Taliban leader strikes moderate tone in holiday message
KABUL, Afghanistan (AP) — The leader of the Afghan Taliban said Wednesday his movement poses no threat to minorities or other countries, and that it will bring peace and economic development to the country if foreign forces withdraw.
Maulvi Haibatullah Akhunzadah issued the surprisingly moderate statement in honor of the Muslim Eid al-Adha holiday. It was not clear whether it signaled a major change by the insurgent group.
From 1996 until 2001, the Taliban ruled according to a harsh interpretation of Islamic law. Women were barred from education and largely confined to their homes, Shiites and other minorities were persecuted, and the militants hosted Osama bin Laden and al-Qaida.
Akhunzadah says the Taliban now believe in an “inclusive and representative system,” and want a “free, independent and progressive” Afghanistan.
“The main obstacle in the way of peace is the occupation. Peaceful solution of the Afghan issue is the main pillar of the policy of the Islamic Emirate, should the occupation come to an end,” he said in the statement. “To this end, the political office has been tasked to find a peaceful solution.”
The Taliban use the term “Islamic Emirate” to refer to themselves as a government in exile.
Akhunzadah also encouraged businesses to invest in the country and help develop its infrastructure, saying the Taliban supported such efforts in the areas under their control.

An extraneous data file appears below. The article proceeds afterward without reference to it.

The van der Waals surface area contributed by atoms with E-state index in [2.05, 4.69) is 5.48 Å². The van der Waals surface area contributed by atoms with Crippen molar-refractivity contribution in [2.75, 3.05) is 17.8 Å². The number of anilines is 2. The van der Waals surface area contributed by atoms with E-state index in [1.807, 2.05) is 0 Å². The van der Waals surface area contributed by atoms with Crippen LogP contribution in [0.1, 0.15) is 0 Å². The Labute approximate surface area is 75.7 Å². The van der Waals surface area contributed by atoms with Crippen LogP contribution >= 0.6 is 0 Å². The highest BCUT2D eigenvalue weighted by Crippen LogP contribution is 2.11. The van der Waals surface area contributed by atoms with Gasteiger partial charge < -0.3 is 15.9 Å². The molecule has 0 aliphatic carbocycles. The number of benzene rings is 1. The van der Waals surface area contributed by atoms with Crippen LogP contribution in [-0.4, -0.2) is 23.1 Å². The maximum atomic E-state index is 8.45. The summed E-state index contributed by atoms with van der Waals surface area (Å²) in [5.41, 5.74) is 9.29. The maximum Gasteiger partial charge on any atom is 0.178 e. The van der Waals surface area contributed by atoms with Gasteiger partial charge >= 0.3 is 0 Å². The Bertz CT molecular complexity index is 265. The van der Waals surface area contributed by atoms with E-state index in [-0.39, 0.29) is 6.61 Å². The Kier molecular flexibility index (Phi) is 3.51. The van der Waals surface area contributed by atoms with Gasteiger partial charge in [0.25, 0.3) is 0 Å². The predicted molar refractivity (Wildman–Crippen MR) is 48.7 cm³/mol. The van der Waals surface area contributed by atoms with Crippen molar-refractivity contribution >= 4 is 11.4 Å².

“The business community should make investment in the country to end the unemployment and save our countrymen from turning to dangerous immigration, hard work and deviation,” he said.
The Taliban have stepped up attacks across the country since the U.S. and NATO formally ended their combat mission in 2014, switching to a support and counterterrorism role. The attacks have killed scores of Afghan forces as well as civilians.
In a speech earlier this month outlining his new strategy for the 16-year-old war in Afghanistan, U.S. President Donald Trump said that at some point in the future it may be possible to reach “a political settlement that includes elements of the Taliban,” but that “nobody knows if or when that will ever happen.”
“America will continue its support for the Afghan government and the Afghan military as they confront the Taliban in the field,” he added.